[¶ 5] In Hogen Trust, 2018 ND 117, ¶¶ 15-2 3, 911 N.W.2d 305, we rejected Rodney Hogen's arguments that his father's trust immediately terminated as a matter of law upon Arline Hogen's death and that he and Steven Hogen automatically became fully vested owners of the land as tenants in common upon her death. We concluded the plain language of the Trust contemplated further and continuing action after the surviving spouse's death to effectuate a division of the Trust property into equal shares. Id. We held the evidence supported the district court's decision that the Trust was entitled to an offset against Rodney Hogen's share of the Trust property for his breaches of fiduciary duties to the Trust. Id. at ¶¶ 24-3 6.

         [¶ 6] After the probate court issued an order approving the final accounting and settlement in the probate of Arline Hogen's estate in 2013 and before this Court's decision in Estate of Hogen, 2015 ND 125, 863 N.W.2d 876, Rodney Hogen and his wife, Susan Hogen, executed quit claim deeds in February 2014, granting all their right, title, and interest in the tracts of land to their daughter, Marby Hogen, while reserving a life estate for themselves. In June 2017, Marby and Susan Hogen brought this quiet title action against Steven Hogen personally and as personal representative of the Estate and as trustee of the Trust to quiet their title to the land described in the February 2014 quit claim deeds. In June 2017, lis pendens were filed against the land in the recorder's offices in Barnes and Cass Counties, giving notice of the pending quiet title action.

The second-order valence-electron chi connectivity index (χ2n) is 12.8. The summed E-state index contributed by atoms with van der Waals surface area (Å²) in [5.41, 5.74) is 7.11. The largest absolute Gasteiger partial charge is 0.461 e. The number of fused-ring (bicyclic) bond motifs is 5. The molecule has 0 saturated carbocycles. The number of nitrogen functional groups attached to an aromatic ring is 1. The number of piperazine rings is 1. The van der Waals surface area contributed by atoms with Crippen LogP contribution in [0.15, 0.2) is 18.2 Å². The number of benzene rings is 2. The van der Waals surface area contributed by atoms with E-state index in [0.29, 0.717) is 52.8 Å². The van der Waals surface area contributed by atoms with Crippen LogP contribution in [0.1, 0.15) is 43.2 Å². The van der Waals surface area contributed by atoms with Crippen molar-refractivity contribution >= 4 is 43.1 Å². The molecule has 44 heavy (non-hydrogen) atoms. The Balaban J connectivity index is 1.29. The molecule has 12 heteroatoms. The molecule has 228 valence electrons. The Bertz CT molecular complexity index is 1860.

[¶ 7] In October 2017, the district court ordered cancellation of the lis pendens. In March 2018, the district court granted Steven Hogen's motion for summary judgment, explaining the interests of Marby and Susan Hogen depended on whatever interest their grantor, Rodney Hogen, had in the farmland and that inquiry required separate analyses of his interests in the property held by the Estate and held by the Trust.

         [¶ 8] In addressing the property held by the Estate, the district court relied extensively on Estate of Hogen and ruled the Estate's power over the title to the land during the administration of the Estate was an encumbrance upon Rodney Hogen's title and interest as an heir and was superior to any interest of Marby and Susan Hogen in the land. The court concluded any conveyance of the Estate's interest in the land to a third party extinguished the interests of Marby and Susan Hogen in the land. The court rejected their argument that administration of the Estate was complete upon entry of the probate court's order approving the final settlement of the Estate in 2013, because the Estate was still being administered under court order and Steven Hogen remained the duly appointed personal representative of the Estate. The court concluded:

Steve Hogen, in his capacity as personal representative of the Estate of Arline Hogen, is entitled to summary judgment as a matter of law because administration of the estate is ongoing, and during administration Steven's power over the title to the estate's real property embraces all possible transactions which might result in a conveyance or encumbrance of the estate's real property. Estate of Hogen, 2015 ND 125 ¶ 20. Steven's power over title is an encumbrance upon Rodney Hogen's title to that property as an heir of the estate (id. at ΒΆ 26). Until administration of the estate is finalized in accordance with the orders of the Cass County District Court, the personal representative's plenary power over the title to all of the estate's real property is superior to any right, title, or interest of Rodney Hogen, and therefore superior to any right, title, or interest that Marby or Susan Hogen acquired by and through the ...